THE GOLDEN HOARD

McCaughrean (The Odyssey, 1995, etc.) makes good on the subtitle—``Myths and Legends of the World''—with 22 exploits by the likes of Coyote, the Polynesian trickster Maui, Robin Hood, and St. George, all trippingly retold in a modern idiom: `` `Look out, here comes Quetzalcoatl,' said the Sun, glowering, lowering, his red rimmed eyes livid.'' Whether writing in a traditional, heroic vein, as in her tale of El Cid's final battle, or with the rap rhythm of the West Indian ``Anansi and the Mind of God,'' McCaughrean's voice is distinctive, and she puts her own spin on some stories, adding an ironic ending to the Sumerian ``Man Who Almost Lived Forever,'' and emphasizing the feminism in a Kikuyu tale of gender conflict. The illustrations are awkwardly drawn but vibrantly colored; Willey suggests each tale's source with culturally characteristic patterns and fashions, but the neoprimitive figures and compressed compositions have less impact than her slashes of red and orange, undulating blues and rich greens. While most of these tales are available elsewhere (some in other versions by McCaughrean), this is an unusually well-knit, wide-ranging gathering. Brief, nonspecific source notes are appended. (Folklore. 10-13)

Pub Date: April 1, 1996

ISBN: 0-689-80741-4

Page Count: 130

Publisher: McElderry

Review Posted Online: May 20, 2010

Kirkus Reviews Issue: Jan. 1, 1996

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NIM'S ISLAND

A child finds that being alone in a tiny tropical paradise has its ups and downs in this appealingly offbeat tale from the Australian author of Peeling the Onion (1999). Though her mother is long dead and her scientist father Jack has just sailed off on a quick expedition to gather plankton, Nim is anything but lonely on her small island home. Not only does she have constant companions in Selkie, a sea lion, and a marine iguana named Fred, but Chica, a green turtle, has just arrived for an annual egg-laying—and, through the solar-powered laptop, she has even made a new e-mail friend in famed adventure novelist Alex Rover. Then a string of mishaps darkens Nim’s sunny skies: her father loses rudder and dish antenna in a storm; a tourist ship that was involved in her mother’s death appears off the island’s reefs; and, running down a volcanic slope, Nim takes a nasty spill that leaves her feverish, with an infected knee. Though she lives halfway around the world and is in reality a decidedly unadventurous urbanite, Alex, short for “Alexandra,” sets off to the rescue, arriving in the midst of another storm that requires Nim and companions to rescue her. Once Jack brings his battered boat limping home, the stage is set for sunny days again. Plenty of comic, freely-sketched line drawings help to keep the tone light, and Nim, with her unusual associates and just-right mix of self-reliance and vulnerability, makes a character young readers won’t soon tire of. (Fiction. 10-12)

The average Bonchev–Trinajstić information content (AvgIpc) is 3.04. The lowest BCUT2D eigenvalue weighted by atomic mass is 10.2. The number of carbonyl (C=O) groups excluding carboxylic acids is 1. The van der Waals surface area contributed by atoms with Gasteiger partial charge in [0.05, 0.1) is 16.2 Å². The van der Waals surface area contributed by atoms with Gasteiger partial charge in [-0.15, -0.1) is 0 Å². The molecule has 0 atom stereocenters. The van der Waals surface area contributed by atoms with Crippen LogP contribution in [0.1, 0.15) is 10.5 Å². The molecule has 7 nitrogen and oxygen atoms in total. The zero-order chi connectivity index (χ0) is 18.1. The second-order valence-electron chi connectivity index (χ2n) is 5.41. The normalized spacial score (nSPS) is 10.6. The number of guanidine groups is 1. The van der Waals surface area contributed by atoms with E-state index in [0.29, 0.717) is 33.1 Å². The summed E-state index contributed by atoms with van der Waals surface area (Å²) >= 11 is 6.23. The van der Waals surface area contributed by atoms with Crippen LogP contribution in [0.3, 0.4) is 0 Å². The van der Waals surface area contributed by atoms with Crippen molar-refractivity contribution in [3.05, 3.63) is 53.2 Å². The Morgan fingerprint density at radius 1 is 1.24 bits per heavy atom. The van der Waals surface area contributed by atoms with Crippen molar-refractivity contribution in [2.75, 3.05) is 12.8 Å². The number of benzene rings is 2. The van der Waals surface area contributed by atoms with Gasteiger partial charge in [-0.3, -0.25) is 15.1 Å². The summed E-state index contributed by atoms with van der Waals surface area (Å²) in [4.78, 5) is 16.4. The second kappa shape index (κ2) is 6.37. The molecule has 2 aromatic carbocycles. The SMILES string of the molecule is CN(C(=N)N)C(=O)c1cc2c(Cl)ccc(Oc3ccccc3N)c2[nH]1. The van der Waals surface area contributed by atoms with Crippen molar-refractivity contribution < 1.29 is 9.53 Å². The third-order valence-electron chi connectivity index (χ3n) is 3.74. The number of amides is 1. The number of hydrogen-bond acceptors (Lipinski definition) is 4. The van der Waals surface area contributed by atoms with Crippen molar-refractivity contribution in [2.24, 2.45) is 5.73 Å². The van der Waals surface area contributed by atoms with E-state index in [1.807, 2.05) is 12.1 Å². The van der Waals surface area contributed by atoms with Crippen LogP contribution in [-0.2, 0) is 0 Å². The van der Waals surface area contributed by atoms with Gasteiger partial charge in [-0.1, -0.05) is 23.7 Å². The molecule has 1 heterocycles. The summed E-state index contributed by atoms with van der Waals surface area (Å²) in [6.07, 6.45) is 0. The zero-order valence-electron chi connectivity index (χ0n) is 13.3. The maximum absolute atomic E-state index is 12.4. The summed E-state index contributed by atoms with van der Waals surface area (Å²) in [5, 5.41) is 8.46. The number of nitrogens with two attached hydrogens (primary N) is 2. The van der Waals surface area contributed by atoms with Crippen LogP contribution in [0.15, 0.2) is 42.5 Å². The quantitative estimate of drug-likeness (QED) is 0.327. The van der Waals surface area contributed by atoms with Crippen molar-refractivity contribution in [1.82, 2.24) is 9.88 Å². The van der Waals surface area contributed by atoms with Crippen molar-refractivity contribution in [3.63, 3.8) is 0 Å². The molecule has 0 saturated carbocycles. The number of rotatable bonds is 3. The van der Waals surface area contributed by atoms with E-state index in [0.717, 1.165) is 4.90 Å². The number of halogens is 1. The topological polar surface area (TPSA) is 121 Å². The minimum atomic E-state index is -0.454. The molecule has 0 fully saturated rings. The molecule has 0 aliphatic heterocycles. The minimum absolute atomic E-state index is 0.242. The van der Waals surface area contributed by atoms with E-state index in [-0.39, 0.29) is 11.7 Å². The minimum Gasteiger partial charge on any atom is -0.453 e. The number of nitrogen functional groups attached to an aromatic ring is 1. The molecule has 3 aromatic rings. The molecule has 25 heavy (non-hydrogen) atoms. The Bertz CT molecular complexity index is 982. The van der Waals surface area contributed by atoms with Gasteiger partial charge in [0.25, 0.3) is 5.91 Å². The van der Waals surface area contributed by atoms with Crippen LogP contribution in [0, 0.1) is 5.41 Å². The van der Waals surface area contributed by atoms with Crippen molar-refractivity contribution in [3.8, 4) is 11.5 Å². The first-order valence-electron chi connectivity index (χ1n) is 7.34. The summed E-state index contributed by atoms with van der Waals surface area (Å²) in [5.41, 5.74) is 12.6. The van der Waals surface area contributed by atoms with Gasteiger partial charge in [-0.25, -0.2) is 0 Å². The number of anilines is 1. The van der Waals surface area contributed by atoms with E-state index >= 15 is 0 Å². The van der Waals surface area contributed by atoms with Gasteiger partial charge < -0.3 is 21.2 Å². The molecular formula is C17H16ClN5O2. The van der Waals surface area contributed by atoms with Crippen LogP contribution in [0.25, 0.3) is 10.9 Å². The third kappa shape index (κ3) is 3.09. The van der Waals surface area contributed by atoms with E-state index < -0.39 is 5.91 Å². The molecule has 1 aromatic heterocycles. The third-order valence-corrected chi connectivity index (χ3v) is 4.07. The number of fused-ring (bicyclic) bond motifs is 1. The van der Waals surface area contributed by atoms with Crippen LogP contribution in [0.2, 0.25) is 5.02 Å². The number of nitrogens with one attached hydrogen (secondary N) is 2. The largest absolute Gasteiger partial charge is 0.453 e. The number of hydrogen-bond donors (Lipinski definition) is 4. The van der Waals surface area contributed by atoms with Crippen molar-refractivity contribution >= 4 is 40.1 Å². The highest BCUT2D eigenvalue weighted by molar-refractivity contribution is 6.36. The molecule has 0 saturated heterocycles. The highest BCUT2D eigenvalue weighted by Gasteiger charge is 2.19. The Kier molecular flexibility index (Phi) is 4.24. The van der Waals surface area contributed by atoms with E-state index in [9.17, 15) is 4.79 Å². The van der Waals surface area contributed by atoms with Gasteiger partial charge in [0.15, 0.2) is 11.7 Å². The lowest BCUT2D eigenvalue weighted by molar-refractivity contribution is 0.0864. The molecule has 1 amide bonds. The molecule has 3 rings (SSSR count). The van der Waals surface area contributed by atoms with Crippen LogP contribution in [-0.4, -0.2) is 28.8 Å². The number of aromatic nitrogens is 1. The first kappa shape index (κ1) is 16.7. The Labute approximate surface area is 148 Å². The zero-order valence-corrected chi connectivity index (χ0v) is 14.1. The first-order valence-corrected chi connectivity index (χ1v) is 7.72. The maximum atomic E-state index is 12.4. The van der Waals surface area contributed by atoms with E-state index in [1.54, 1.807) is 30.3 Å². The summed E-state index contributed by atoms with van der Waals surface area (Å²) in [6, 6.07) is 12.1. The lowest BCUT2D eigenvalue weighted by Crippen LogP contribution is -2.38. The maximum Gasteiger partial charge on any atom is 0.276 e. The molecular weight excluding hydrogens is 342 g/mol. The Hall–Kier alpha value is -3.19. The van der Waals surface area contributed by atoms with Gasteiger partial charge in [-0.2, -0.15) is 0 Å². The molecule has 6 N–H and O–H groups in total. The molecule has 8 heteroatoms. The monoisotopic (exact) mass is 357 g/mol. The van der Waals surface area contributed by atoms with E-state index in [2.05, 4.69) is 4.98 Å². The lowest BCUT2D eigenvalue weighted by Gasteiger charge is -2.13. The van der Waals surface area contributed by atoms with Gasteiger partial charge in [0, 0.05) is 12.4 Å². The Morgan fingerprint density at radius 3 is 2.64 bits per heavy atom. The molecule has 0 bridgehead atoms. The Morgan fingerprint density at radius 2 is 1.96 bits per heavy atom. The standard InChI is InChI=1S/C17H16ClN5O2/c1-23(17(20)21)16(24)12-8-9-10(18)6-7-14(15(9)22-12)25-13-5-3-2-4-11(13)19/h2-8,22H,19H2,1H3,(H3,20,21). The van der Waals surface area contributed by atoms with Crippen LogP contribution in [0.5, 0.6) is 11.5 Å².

Pub Date: March 1, 2001

ISBN: 0-375-81123-0

Page Count: 144

Publisher: Knopf

Review Posted Online: May 20, 2010

Kirkus Reviews Issue: Dec. 15, 2000

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A YEAR DOWN YONDER

From the Grandma Dowdel series , Vol. 2

Set in 1937 during the so-called “Roosevelt recession,” tight times compel Mary Alice, a Chicago girl, to move in with her grandmother, who lives in a tiny Illinois town so behind the times that it doesn’t “even have a picture show.”

This winning sequel takes place several years after A Long Way From Chicago (1998) leaves off, once again introducing the reader to Mary Alice, now 15, and her Grandma Dowdel, an indomitable, idiosyncratic woman who despite her hard-as-nails exterior is able to see her granddaughter with “eyes in the back of her heart.” Peck’s slice-of-life novel doesn’t have much in the way of a sustained plot; it could almost be a series of short stories strung together, but the narrative never flags, and the book, populated with distinctive, soulful characters who run the gamut from crazy to conventional, holds the reader’s interest throughout. And the vignettes, some involving a persnickety Grandma acting nasty while accomplishing a kindness, others in which she deflates an overblown ego or deals with a petty rivalry, are original and wildly funny. The arena may be a small hick town, but the battle for domination over that tiny turf is fierce, and Grandma Dowdel is a canny player for whom losing isn’t an option. The first-person narration is infused with rich, colorful language—“She was skinnier than a toothpick with termites”—and Mary Alice’s shrewd, prickly observations: “Anybody who thinks small towns are friendlier than big cities lives in a big city.”

Year-round fun. (Fiction. 11-13)

Pub Date: Oct. 1, 2000

ISBN: 978-0-8037-2518-8

Page Count: 144

Publisher: Dial Books

Review Posted Online: May 20, 2010

Kirkus Reviews Issue: Sept. 15, 2000

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